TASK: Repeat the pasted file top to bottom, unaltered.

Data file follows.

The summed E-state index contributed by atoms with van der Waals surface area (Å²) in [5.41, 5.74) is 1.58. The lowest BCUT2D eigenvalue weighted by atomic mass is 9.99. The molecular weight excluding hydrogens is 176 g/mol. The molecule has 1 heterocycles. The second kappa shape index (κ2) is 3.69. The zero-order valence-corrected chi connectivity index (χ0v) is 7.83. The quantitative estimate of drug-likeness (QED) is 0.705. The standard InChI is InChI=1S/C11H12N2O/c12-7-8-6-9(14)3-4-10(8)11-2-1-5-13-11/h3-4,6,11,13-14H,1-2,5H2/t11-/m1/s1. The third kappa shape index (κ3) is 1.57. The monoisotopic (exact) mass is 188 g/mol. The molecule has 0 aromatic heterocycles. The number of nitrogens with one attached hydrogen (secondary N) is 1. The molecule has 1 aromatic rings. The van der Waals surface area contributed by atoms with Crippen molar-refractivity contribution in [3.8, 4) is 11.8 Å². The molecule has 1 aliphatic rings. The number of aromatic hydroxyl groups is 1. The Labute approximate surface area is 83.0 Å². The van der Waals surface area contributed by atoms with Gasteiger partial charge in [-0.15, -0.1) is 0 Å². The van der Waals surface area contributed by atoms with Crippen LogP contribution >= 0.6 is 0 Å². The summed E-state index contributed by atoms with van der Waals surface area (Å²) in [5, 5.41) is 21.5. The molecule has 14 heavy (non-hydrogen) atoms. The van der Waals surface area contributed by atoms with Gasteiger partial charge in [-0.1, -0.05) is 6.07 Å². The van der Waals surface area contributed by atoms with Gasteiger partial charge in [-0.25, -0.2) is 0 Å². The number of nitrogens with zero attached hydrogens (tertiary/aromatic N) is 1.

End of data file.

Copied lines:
The summed E-state index contributed by atoms with van der Waals surface area (Å²) in [5.41, 5.74) is 1.58. The lowest BCUT2D eigenvalue weighted by atomic mass is 9.99. The molecular weight excluding hydrogens is 176 g/mol. The molecule has 1 heterocycles. The second kappa shape index (κ2) is 3.69. The zero-order valence-corrected chi connectivity index (χ0v) is 7.83. The quantitative estimate of drug-likeness (QED) is 0.705. The standard InChI is InChI=1S/C11H12N2O/c12-7-8-6-9(14)3-4-10(8)11-2-1-5-13-11/h3-4,6,11,13-14H,1-2,5H2/t11-/m1/s1. The third kappa shape index (κ3) is 1.57. The monoisotopic (exact) mass is 188 g/mol. The molecule has 0 aromatic heterocycles. The number of nitrogens with one attached hydrogen (secondary N) is 1. The molecule has 1 aromatic rings. The van der Waals surface area contributed by atoms with Crippen molar-refractivity contribution in [3.8, 4) is 11.8 Å². The molecule has 1 aliphatic rings. The number of aromatic hydroxyl groups is 1. The Labute approximate surface area is 83.0 Å². The van der Waals surface area contributed by atoms with Gasteiger partial charge in [-0.15, -0.1) is 0 Å². The van der Waals surface area contributed by atoms with Crippen LogP contribution >= 0.6 is 0 Å². The summed E-state index contributed by atoms with van der Waals surface area (Å²) in [5, 5.41) is 21.5. The molecule has 14 heavy (non-hydrogen) atoms. The van der Waals surface area contributed by atoms with Gasteiger partial charge in [-0.1, -0.05) is 6.07 Å². The van der Waals surface area contributed by atoms with Gasteiger partial charge in [-0.25, -0.2) is 0 Å². The number of nitrogens with zero attached hydrogens (tertiary/aromatic N) is 1.